Salesforce Foundation has handed CoderDojo a cheque for $200,000 to grow its network of volunteers who run code clubs around the world.
The foundation's president, Suzanne DiBianca, presented CoderDojo CEO Mary Moloney with the cheque at the Salesforce World Tour event in London.
The grant aims to support 14 CoderDojo code clubs – or Dojos – globally, with each of them being run by Salesforce.com "champions". Some 70 Salesforce employees will be trained as certified Dojo mentors and the clubs will aim to reach 420 young people with a 50:50 ratio of boys and girls in each session.
Moloney said with Salesforce Foundation’s support, the charity will attempt to reach as many children as possible.
“It’s our vision that every child in the world should have the opportunity to learn how to code and discover the magic behind the technology, which they interact with in their everyday lives,” she told Computer Weekly.
“We also need to be there as a team ourselves, so when someone running a session has a problem or a question, such as child support issues or insurance questions, we’re there for them as a team,” she said.
Salesforce Foundation Europe director Charlotte Finn added: “We are really excited to be partnering with CoderDojo.
“My four-year-old now has a path and the chance to decide if a career in technology is for him – or it might be in Stem [science, technology, engineering and mathematics] in general," she said.
Stemettes, a group designed to encourage more girls into Stem careers, recently unveiled the Outbox Incubator programme to offer support and funding for girls aged between 11 and 22 who want to launch their own science or technology-based business.
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Finn, who attended the Outbox Incubator launch, drew attention to some of the things young people are doing with technology and how they need to be encouraged further.
“At the Stemettes launch I met a girl who had made 127,000 measurements on 12,000 seeds after she realised there is an issue with seed germination – she started the project when she was 13 and is now 17,” she said.
According to Finn, the technology industry needs to ensure young people know they are solving a problem first and foremost.
“When you speak to young people and they say they want to go into medicine, it’s important to let them know that this doesn’t just mean being a doctor or a nurse, but includes utilising technology for patient care and helping with recovery. Tech gives children the opportunity to solve real world problems," she said.
“Technology is not a single facet such as software, hardware or telecoms. Tech is the medium and it’s what you do with it that is the game-changer in whatever you do or wherever you want to work.”
Young people should not be intimidated by tech sector
Finn told Computer Weekly that she fell into the tech industry after realising the potential of the internet.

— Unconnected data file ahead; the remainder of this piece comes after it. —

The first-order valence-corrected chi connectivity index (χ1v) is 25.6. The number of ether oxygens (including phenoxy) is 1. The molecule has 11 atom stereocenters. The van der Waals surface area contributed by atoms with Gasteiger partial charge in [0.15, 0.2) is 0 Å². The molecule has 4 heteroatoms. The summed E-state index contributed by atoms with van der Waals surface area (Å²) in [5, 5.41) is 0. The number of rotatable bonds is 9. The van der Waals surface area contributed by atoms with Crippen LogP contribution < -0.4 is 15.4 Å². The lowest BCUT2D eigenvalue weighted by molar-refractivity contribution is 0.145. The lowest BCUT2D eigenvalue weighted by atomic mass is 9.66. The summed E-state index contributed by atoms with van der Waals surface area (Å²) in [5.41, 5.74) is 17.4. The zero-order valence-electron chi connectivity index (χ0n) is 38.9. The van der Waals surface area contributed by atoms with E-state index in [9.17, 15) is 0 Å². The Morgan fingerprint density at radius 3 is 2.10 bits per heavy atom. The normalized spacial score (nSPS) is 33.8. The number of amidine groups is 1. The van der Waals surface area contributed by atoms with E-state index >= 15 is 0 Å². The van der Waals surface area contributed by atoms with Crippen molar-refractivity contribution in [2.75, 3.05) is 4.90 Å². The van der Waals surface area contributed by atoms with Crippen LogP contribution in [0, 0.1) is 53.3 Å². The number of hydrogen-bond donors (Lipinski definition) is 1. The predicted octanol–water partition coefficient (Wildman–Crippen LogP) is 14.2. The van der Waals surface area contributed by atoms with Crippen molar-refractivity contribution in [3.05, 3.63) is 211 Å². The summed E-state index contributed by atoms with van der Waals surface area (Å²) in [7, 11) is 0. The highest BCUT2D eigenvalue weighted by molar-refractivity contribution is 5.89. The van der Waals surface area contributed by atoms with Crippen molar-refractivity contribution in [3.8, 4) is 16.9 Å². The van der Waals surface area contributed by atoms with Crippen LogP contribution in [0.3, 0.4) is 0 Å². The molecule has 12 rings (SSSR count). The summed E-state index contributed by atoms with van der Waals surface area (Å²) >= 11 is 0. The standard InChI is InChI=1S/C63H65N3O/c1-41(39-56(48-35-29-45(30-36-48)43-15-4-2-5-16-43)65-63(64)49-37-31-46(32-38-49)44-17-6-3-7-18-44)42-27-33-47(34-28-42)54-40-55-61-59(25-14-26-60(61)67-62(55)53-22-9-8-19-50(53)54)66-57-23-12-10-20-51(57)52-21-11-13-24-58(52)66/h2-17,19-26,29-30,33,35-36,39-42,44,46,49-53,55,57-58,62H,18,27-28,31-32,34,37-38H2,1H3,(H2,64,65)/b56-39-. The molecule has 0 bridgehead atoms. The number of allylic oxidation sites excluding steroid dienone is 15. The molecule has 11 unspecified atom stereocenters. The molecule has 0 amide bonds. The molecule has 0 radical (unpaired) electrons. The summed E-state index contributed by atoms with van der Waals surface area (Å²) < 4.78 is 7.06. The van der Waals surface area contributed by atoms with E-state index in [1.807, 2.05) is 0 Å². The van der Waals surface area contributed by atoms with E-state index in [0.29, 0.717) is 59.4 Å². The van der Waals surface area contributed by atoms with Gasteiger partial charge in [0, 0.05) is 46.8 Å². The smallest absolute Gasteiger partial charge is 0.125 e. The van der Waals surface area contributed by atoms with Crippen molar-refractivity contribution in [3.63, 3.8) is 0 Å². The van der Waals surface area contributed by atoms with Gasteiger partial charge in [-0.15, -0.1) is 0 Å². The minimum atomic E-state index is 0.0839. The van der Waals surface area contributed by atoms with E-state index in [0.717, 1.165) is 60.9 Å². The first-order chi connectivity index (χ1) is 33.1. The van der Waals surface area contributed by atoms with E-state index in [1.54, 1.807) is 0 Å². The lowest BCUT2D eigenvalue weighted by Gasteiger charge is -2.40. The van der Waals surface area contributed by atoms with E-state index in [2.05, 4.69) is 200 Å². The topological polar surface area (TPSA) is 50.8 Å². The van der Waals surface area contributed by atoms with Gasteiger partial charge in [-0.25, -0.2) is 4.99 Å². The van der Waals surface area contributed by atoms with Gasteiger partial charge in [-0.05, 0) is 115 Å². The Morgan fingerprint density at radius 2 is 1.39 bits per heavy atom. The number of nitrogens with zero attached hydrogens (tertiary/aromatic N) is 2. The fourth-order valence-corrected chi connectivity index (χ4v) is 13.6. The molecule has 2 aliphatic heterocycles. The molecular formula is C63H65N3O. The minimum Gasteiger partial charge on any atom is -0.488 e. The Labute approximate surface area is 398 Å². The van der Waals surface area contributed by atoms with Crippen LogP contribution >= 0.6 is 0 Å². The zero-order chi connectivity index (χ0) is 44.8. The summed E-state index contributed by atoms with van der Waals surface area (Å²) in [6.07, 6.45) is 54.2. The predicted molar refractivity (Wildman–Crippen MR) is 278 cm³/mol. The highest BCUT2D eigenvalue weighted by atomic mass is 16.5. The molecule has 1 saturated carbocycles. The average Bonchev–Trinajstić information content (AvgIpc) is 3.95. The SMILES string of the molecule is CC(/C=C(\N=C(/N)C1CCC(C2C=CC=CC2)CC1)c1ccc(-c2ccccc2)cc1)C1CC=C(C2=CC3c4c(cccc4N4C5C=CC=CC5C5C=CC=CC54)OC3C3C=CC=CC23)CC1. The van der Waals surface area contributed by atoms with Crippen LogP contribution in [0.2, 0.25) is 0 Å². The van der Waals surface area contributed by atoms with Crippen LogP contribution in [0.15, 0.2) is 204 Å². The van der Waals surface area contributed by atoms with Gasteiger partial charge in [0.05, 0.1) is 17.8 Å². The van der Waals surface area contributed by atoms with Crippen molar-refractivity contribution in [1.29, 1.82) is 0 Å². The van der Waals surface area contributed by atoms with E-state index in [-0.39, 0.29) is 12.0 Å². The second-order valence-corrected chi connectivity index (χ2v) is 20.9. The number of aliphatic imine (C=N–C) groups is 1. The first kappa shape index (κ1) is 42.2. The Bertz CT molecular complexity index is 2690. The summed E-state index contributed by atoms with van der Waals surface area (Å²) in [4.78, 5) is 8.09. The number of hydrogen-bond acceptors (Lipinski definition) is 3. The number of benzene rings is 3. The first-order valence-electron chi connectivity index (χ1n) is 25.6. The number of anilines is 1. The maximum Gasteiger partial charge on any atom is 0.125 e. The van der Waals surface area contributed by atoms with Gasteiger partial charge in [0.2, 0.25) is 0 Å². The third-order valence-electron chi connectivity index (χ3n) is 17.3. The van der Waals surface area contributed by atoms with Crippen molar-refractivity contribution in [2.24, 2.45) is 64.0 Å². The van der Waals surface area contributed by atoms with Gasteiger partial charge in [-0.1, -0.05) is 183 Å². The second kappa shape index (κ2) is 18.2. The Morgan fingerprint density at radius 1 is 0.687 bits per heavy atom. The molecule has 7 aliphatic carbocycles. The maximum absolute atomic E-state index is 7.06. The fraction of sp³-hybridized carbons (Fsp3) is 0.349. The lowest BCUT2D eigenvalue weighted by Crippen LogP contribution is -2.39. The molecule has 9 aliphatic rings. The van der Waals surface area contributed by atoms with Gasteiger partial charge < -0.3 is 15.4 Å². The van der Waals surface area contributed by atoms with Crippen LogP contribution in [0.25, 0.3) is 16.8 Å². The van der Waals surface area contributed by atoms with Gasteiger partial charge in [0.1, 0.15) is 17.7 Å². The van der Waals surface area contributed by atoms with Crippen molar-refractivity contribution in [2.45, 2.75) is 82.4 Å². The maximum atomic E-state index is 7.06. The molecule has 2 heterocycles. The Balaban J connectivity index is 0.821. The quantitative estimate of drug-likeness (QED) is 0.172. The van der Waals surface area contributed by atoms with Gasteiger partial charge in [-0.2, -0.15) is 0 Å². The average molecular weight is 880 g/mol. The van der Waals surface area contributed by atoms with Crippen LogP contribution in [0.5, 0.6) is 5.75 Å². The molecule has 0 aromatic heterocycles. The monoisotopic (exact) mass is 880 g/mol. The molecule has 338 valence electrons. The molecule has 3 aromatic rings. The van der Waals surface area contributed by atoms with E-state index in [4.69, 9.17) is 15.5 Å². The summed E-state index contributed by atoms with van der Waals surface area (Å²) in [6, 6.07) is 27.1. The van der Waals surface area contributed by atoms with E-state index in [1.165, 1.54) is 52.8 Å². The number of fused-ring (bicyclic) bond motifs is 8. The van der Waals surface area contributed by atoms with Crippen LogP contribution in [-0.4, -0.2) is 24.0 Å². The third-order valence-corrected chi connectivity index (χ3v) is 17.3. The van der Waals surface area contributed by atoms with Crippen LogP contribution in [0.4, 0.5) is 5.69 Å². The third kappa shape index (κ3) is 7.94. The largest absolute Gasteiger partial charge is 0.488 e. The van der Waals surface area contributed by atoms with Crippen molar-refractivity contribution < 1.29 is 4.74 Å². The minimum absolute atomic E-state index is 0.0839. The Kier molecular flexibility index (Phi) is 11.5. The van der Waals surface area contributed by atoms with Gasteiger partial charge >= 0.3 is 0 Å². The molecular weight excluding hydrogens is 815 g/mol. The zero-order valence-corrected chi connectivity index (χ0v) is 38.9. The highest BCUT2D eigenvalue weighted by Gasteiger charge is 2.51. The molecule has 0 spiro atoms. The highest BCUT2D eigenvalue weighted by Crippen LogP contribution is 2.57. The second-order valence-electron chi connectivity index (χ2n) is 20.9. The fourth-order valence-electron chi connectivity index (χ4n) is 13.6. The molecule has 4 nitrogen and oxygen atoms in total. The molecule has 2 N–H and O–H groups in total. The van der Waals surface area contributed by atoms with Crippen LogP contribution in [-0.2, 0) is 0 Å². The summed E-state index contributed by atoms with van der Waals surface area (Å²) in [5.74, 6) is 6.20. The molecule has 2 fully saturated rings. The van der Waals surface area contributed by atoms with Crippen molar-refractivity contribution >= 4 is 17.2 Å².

“When I was young I wanted to be an airline operator, but it was difficult to get into. I ended up working for the UK’s first commercial internet service provider, Pipex, and it was there that I fell in love with the internet. Suddenly I realised the opportunities are limitless,” she said.
Moloney is another tech professional who fell into the industry. She said learning to code herself changed her whole career path.
We currently teach kids to learn by curriculum, but we are not teaching them to be a successful person and to think
Mary Moloney, CoderDojo
“I did a law degree and thought I was going to be the next Ally McBeal by getting straight into the courtroom, but it turned out it wasn’t as exciting as I thought it would be," said Moloney.
"Lots of people were talking about Accenture at the time, so I applied and got a job offer. I learnt Colbol programming, which is not the nicest of programming languages, but it opened my eyes to what happens behind the screen so I could understand the process and not be intimidated by it.
Both of the ladies agreed that more young people should not be intimidated by the tech sector or the notion of coding, so they choose IT as their first career choice.
Moloney added: “An idea can definitely become something very quickly nowadays, especially with open source and sharing. It is not enough to say something is too hard. The coders out there are no smarter than you or I, they are just applying their skills in a different way. Yes, not everyone will have the mindset of an engineer, but everyone can learn basic coding.
“Sometimes it’s the language we use that needs to change, such as talking about coders as ‘nerds’ or ‘geeks’. Young girls in particular don’t want to be known as nerdy, they think ‘I want to be me and just do stuff, build stuff',” she said.
The way that children are taught today needs to be tweaked, according to Moloney.
“To be successful in academia you have to be able to repeat facts, not think. We currently teach kids to learn by curriculum, but we are not teaching them to be a successful person and to think,” she said.
Since 1999, the Salesforce Foundation has provided more than $85m in grants, with Salesforce employees racking up more than 920,000 volunteer hours globally.